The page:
If I could revise the other user's post above, I would state that "Modern jet engines use a FADEC control system architecture. At the heart of this control system is the EEC/ECU, which is the main computer responsible for the processing of input parameters as well as the resulting output/actuation commands directed to other control system components". (Perhaps I could phrase this slightly better but for the sake of illustrating the misue of the "FADEC" terminology I believe this will suffice).

Some people (even those in the aviation profession) improperly refer to the EEC or ECU as "the FADEC".
i.e "We changed the FADEC and the problem went away."

Here are some engine examples where the gap was bridged between hydromechanical and digital engine control:

- The RB211-535E4 (757) had a supervisory EEC but as this component served a "supervisory" function the engine was not "Full Authority Digital".

- The CF6-80C2 (767_could be had with either the FADEC control system architecture or the older MEC/PMC control system on an otherwise identical engine.

- The CFM56 (737) initially existed as an MEC/PMC design but the later -5 and -7 variants were adapted to a FADEC control system architecture (in addition to many other changes being made for later CFM56 models).



Speedtape - The asprin of aviation!
25 Trex8 : does a "transient" shut down count as an engine shut down for etops qualification??? does CI do etops???
26 Zeke : I think they take some of their 330 aircraft to Australia, which would partially be ETOPS.
27 Boo25 : Hope they get these problems diagnosed/sorted fast - not a good prospect on a twin! Am i right in thinking that some 777's had a similar problem in re
28 Post contains images DCrawley : "This forum is as good as you make it. Never post a message in anger. Take the high road and others will follow." ::edited for language::[Edited 2007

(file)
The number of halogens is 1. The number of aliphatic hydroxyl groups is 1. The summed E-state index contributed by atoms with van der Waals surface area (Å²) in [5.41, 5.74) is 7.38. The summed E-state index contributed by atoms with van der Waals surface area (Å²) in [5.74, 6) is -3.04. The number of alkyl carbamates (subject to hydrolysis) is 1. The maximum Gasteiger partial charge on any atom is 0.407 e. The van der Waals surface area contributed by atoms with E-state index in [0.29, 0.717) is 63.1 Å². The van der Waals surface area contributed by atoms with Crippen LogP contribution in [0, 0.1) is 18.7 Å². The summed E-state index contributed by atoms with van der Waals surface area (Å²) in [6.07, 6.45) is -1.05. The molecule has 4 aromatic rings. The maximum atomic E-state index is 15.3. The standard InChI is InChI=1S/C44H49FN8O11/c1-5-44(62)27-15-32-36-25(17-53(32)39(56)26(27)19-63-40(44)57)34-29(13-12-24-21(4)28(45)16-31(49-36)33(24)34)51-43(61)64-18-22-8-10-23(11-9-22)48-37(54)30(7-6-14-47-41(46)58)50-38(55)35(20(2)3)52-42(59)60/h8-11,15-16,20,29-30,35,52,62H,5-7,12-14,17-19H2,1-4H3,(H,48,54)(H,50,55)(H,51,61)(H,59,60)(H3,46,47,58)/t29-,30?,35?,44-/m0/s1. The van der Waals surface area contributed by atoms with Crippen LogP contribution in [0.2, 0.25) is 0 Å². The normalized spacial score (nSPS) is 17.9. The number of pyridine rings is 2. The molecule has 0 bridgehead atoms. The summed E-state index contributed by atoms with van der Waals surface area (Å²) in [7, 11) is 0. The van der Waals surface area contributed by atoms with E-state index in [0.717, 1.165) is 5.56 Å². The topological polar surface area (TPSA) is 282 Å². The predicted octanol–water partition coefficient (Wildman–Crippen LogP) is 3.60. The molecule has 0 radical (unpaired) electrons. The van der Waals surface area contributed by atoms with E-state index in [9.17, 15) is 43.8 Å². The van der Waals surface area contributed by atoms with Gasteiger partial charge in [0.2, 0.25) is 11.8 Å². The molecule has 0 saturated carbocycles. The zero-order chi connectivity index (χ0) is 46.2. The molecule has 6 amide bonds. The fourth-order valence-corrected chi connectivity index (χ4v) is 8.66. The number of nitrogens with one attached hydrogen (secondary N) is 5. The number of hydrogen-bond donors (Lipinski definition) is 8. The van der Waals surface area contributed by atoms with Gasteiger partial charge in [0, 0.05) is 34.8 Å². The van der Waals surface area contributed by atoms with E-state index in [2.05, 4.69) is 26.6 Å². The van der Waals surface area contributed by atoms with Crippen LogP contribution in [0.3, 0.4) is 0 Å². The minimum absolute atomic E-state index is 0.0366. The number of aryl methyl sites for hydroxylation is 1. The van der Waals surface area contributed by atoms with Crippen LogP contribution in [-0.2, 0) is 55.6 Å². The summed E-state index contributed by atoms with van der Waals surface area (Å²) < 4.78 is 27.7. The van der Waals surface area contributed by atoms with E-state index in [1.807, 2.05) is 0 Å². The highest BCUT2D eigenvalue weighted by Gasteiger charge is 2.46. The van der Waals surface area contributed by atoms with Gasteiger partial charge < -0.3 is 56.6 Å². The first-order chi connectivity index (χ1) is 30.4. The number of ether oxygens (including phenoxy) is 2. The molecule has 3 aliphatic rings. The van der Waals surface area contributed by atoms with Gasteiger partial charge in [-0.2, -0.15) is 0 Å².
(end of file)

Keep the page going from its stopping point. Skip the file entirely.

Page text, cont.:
29 Post contains links DarkBlue : http://www.taipeitimes.com/News/taiwan/archives/2007/06/28/2003367145 "The situation, however, was unknown to the flight crew as well as passengers fo
30 YOWza : " target=_blank>http://www.telegraph.co.uk/htmlConte....html None of these are reliable sources. All but the Telegraph are littered with spelling and
31 Wrldwndrer : There's a number of possible failure modes that can lead to engine flameout (that's why auto-relight logic is a fundamental function of every FADEC).
32 FlyLKU : ...or someone shut them off. Pilots and visitors to the cockpit have been known to do some crazy things. Also, what about those guys who took the CRJ
33 Skyweasy82 : Mr. molykote the GE CF-34-8C series has a FADEC. That is why you will get EICAS msgs such as " R FADEC FAULT 1 or 2". It is on the CRJ-700/900. If you
34 DarkBlue : As I said before, the flame-out was not due to an issue with the software. It was an operability issue that occurs during inclement weather. All CF6-
35 Molykote : Clearly I was mistaken. Although I did disclaim my post as below, I can see how my initial comments may have appeared a bit brash. Unfortunately I ha
36 Celestar : Read further article update this week on locat Taiwan newspaper. " The incident of this A330 happened by mid May time frame this year. Till now, there
37 Trex8 : CI planes use the CF6-80E1-A4, BR the higher thrust A3. The A3 and A4 had been certified on the A332 but not the A333 when CI selected it. Till CIs or